Global Climate Inaction Will Mean Economic Turmoil for South Asia, Warns Bank

Six developing countries with 1.4 billion people—a third living in poverty—will pay hefty price for world's continuing reliance on fossil fuels.

Rice farmer in Punjab, India/Credit: Neil Palmer, CIAT

The first comprehensive study ever issued on the economic costs that uncontrolled climate change would inflict on South Asia predicts a staggering burden that would hit the region's poorest the hardest.

"The impacts of climate change are likely to result in huge economic, social and environmental damage to South Asian countries, compromising their growth potential and poverty reduction efforts," said the study, published by the Asian Development Bank.

The cuts in regional GDP are so deep that they might ripple around the world, as six developing countries with 1.4 billion people—a third of them living in poverty—pay the price of the world's continuing reliance on fossil fuels.

Projections like this feed into the urgency for action as world leaders prepare to meet at the United Nations next month to discuss the climate crisis. Recent warnings show that the steps nations seem willing to take will fall well short of what is needed.

Action now, the study shows, would pay immediate and lasting dividends to the countries it examined: Bangladesh, Bhutan, India, the Maldives, Nepal and Sri Lanka.

The study, published as a new 160-page book, says that if the world cuts fossil fuel consumption enough to keep warming within 2 degrees Celsius—the goal of UN negotiations—the costs to South Asian countries of adapting to rising seas and temperatures in the decades ahead might be cut almost in half.

But if business-as-usual continues, leading to a world that is 4 or 5 degrees warmer by 2100 than at the start of the industrial age, the outlook looks grim.

"Climate change will slash up to 9 percent off the South Asian economy every year by the end of this century if the world continues on its current fossil-fuel intensive path," the bank said. "The human and financial toll could be even higher if the damage from floods, droughts, and other extreme weather events is included."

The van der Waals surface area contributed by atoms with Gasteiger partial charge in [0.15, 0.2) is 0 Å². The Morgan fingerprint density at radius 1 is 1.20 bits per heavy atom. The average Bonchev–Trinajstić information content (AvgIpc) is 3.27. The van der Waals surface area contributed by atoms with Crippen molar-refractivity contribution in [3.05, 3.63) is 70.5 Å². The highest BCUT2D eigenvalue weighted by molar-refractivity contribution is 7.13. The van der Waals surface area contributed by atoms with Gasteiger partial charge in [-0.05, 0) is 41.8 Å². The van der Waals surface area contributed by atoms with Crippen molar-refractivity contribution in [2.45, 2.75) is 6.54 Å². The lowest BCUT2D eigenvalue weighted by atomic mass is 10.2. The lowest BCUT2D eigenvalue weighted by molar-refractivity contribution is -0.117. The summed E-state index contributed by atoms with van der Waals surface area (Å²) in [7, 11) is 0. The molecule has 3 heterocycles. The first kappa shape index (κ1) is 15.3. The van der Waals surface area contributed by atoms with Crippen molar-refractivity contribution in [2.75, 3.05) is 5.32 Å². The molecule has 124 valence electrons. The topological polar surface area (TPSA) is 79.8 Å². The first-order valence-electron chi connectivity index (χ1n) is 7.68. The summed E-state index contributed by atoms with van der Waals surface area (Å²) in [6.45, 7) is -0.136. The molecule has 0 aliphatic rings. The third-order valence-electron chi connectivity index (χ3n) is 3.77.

Because this kind of estimate is inherently imprecise, the bank warned that the real damage could be much worse than expected. Under business-as-usual trends, there is a one in 20 chance that South Asia will lose 24 percent of its annual GDP by the end of the century, the study found.

Paying to stave off those damages will cost these nations dearly, the study said.

To avoid the damage that is expected if the world takes no action on climate change, South Asia would have to spend nearly $40 billion per year by 2050 on adaptation measures, or nearly half a percentage point of average annual GDP. By 2100, the costs would have to increase to $73 billion per year, or roughly nine-tenths of a point of GDP.

If the world were to achieve the 2-degree warming goal established by UN negotiators at climate treaty talks in Copenhagen in 2009—a goal also at the heart of culminating talks set for Paris in 2015—annual adaptation costs for South Asia would be considerably less: $31 billion a year at mid-century, and $41 billion at century's end.

And instead of losing nearly 9 percent of annual GDP by the end of the century, the study found, South Asia would lose about 2.5 percent by 2100 if the world lives up to the goals of Copenhagen.

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